The desirability of adding the sulfur to such a system is further illustrated in Examples 12 and 13. Here at a chloroprene graft loading of 19.5 percent (10% polychloroprene on an ungrafted basis) the flame-out time has been reduced from 16 to less than 1 sec. by the addition of sulfur without inducing dripping. One must thus conclude that the incorporation of small amounts (1 to 10 percent by weight) of grafted polychloroprene rubbers are an effective means for minimizing dripping.
This example illustrates the use of a polychloroprene rubber that is not grafted. Example 3 is repeated here except that 3 parts of an ungrafted polychloroprene rubber (Neoprene W from duPont) is used in place of the 6 parts of grafted polychloroprene rubber used in Example 3. The chloroprene rubber content in each example is the same (ungrafted basis). The composition is tested as outlined above and found to have an approximate flame-out time of 0.4 seconds, and no tendency to drip.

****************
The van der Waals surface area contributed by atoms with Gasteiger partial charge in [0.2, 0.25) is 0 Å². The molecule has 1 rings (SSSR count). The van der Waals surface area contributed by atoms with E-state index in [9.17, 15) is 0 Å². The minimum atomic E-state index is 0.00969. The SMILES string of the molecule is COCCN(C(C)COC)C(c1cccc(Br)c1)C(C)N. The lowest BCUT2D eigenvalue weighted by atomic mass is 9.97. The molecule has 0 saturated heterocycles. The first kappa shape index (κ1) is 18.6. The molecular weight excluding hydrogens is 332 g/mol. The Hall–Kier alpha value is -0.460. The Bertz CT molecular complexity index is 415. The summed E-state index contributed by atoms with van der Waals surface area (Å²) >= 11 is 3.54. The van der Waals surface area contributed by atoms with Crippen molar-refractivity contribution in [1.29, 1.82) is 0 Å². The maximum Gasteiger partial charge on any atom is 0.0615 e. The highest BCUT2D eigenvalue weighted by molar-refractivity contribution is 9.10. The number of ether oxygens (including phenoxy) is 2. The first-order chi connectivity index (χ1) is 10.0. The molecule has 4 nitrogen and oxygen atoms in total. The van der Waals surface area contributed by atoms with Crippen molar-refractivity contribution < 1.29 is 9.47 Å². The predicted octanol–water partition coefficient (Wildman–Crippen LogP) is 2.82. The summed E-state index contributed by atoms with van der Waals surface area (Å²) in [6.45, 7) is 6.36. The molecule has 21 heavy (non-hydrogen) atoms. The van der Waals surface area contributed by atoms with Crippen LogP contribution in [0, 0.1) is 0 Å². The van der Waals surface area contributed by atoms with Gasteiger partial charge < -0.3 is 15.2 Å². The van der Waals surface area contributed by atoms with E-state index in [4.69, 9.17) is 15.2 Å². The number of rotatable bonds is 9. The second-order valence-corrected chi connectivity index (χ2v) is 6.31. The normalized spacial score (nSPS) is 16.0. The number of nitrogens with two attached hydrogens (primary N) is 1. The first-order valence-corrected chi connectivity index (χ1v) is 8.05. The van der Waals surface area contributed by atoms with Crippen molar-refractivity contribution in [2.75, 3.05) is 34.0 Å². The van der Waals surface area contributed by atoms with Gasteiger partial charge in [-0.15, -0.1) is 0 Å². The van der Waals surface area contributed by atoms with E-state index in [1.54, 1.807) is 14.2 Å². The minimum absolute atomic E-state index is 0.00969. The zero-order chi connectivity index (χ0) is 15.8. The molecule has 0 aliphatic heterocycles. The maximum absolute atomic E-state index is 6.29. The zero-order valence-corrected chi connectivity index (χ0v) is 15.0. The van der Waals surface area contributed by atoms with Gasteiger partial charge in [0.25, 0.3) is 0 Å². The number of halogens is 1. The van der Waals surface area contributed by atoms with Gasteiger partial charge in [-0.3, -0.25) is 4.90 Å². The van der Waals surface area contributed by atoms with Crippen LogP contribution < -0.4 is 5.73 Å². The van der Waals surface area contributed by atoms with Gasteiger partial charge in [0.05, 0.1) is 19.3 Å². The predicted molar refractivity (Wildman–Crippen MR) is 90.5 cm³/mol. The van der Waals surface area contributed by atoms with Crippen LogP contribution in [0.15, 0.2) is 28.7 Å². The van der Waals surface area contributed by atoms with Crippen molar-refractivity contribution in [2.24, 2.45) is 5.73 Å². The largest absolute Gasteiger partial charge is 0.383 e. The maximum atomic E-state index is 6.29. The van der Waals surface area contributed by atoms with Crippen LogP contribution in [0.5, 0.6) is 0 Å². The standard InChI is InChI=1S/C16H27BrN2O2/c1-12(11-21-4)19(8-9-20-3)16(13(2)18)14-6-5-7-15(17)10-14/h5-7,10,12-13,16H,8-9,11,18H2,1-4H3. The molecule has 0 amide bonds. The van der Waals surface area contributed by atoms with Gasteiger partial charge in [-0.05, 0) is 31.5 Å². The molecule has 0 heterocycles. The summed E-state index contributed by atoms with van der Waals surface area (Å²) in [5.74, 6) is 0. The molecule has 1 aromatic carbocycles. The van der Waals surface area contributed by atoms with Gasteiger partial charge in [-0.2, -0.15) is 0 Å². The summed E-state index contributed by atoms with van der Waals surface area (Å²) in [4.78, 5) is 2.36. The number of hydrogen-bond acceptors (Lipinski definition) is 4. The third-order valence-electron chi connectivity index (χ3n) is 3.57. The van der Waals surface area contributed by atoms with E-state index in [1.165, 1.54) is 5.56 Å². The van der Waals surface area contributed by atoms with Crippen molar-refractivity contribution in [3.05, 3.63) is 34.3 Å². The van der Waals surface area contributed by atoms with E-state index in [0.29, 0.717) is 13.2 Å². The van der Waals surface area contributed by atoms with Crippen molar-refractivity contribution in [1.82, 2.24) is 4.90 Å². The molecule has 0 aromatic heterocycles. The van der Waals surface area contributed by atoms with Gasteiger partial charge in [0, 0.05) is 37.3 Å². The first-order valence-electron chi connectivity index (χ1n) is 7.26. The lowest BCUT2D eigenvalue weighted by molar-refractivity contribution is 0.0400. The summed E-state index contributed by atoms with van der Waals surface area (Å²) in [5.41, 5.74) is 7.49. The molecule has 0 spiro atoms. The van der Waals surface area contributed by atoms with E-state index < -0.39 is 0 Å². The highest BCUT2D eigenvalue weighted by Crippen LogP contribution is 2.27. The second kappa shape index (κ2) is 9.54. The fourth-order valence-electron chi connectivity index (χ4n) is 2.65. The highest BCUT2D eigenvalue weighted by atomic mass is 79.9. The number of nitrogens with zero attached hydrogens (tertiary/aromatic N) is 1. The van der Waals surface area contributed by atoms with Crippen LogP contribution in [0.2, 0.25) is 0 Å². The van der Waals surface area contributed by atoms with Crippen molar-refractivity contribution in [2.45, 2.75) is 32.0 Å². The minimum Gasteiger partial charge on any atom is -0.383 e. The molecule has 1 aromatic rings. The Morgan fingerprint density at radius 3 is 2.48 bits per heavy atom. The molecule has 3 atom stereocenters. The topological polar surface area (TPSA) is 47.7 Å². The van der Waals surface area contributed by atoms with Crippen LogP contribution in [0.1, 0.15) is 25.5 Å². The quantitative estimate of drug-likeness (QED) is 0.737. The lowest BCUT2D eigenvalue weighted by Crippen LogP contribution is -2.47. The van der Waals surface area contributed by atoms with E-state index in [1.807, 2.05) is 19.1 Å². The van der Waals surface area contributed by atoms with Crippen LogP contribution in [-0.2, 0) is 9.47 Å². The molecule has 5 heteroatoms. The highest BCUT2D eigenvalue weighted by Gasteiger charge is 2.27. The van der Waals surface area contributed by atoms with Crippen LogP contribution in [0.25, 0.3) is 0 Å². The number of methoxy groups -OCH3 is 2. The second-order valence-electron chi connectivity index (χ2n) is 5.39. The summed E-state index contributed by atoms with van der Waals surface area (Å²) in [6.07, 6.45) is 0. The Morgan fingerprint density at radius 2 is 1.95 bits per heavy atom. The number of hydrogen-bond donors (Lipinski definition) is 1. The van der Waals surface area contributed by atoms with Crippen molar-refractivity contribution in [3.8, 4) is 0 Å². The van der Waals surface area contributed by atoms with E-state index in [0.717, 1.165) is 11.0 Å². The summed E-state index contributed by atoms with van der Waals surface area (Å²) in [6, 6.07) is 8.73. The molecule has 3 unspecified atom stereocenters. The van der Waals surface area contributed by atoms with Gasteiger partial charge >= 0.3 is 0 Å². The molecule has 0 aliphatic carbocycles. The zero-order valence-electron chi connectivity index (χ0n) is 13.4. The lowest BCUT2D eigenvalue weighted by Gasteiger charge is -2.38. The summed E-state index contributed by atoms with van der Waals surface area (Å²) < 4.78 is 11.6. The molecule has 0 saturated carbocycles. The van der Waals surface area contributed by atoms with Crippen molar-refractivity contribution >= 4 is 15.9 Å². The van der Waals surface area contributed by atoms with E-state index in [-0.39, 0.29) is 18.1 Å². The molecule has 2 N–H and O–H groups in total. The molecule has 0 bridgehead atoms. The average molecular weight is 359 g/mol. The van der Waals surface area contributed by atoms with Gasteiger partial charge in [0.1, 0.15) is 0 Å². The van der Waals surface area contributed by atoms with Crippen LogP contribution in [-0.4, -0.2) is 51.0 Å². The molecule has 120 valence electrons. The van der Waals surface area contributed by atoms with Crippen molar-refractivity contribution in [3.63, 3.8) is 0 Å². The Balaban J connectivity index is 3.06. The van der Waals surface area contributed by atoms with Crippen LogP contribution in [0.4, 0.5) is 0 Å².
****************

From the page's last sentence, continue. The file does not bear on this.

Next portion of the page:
The fire retardant polystyrene compositions which are prepared by the processes of the present invention are useful for preparing a wide variety of molded objects such as radio and television cabinets, appliance housings, parts and components for vehicles, furniture and other related items. They may be used to produce film, sheets, foamed and thermoformed objects.
The fire retardant polystyrene compositions of the present invention may be further modified with conventional additives and adjuvants such as fillers, plasticizers, U.V. stabilizers, heat stabilizers, antioxidants, etc. Care should be taken when formulating or compounding the polyblends of the present invention so as not to adversely effect the desired properties of the compositions.